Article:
Opinions, Editorials

Own It Summit Speaker Brings Positive New Perspective

After Boston College Women’s Summit: Own It ran a successful event in 2015 and 2016, the Women’s Center and the Office of Student Involvement (OSI), the event’s sponsors, have moved the event to Nov. 12 and announced a new keynote speaker. The change in date is meant to best accommodate the academic calendar as well as the schedules of these two groups. Adrienne Chiozzi, a member of the Own It committee and head of experiential learning in OSI, said that they believe hosting the summit in the fall will engage first-year students and better demonstrate the importance of female leadership, while also remaining relevant to seniors.

This year’s keynote speaker is Riham Osman, a digital media and communications strategist at the Muslim Public Affairs Council in Washington, D.C. She will be speaking in St. Ignatius, as Robsham is unavailable at the time of the talk. After experiencing employment discrimination for wearing her hijab in 2011, she became involved in activism. Isabella Valentini, a member of BC Women’s Summit: Own It and MCAS ’17 said, “We want to make sure that there’s a speaker that every student at BC can relate to. It’s something that we’re looking to do better and better every year.” This is a positive sentiment and marks a good development for the Own It summit. Last year’s speaker was Sophia Amoruso, a successful businesswoman who founded Nasty Gal, a women’s clothing brand, and wrote a New York Times bestselling memoir, #GIRLBOSS. She was a good speaker and demonstrated the perspective of someone who started without a college degree and achieved success, and this year Osman presents a different perspective.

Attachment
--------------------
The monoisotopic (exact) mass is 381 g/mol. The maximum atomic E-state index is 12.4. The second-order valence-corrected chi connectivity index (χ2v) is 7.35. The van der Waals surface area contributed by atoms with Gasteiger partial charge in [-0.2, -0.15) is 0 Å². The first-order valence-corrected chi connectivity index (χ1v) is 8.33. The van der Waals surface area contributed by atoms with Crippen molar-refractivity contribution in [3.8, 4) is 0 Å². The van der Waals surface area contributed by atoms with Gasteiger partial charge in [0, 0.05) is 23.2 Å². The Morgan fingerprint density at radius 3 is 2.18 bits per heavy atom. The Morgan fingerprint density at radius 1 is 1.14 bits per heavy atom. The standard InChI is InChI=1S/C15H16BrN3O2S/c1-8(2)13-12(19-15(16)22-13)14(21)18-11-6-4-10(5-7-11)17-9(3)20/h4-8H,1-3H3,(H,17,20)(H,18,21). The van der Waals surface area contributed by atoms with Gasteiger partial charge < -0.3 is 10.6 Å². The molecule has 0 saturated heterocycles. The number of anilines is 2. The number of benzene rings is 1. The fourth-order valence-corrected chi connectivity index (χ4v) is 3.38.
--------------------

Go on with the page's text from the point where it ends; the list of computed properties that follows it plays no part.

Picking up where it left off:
Instead of an entrepreneurial background, Osman brings an activist background with a history of pursuing social justice. She worked with the U.S. Equal Employment Opportunity Commision to allow flight attendants to wear hijabs on Air France and has appeared on ABC7, NPR, and NBC and in The Washington Post and The Huffington Post. This new perspective offers women at BC another view from that presented in years past, a view they can benefit from. “That’s what we’re looking for—somebody to set the tone for the day of inspiration,” Valenti said.

So far over 200 tickets, of 300 free tickets available to all BC students, have been taken. This interest in pursuing a diverse speaker background should boost the event, and hopefully the change in time will not negatively affect turnout. As attendance data will be taken, future Own It summits should be planned around this in order to determine the best possible date for the event so that attendance remains high and the growing streak of successful events continues.

Featured Image by Jordan Pentaleri / Heights Archives

October 19, 2016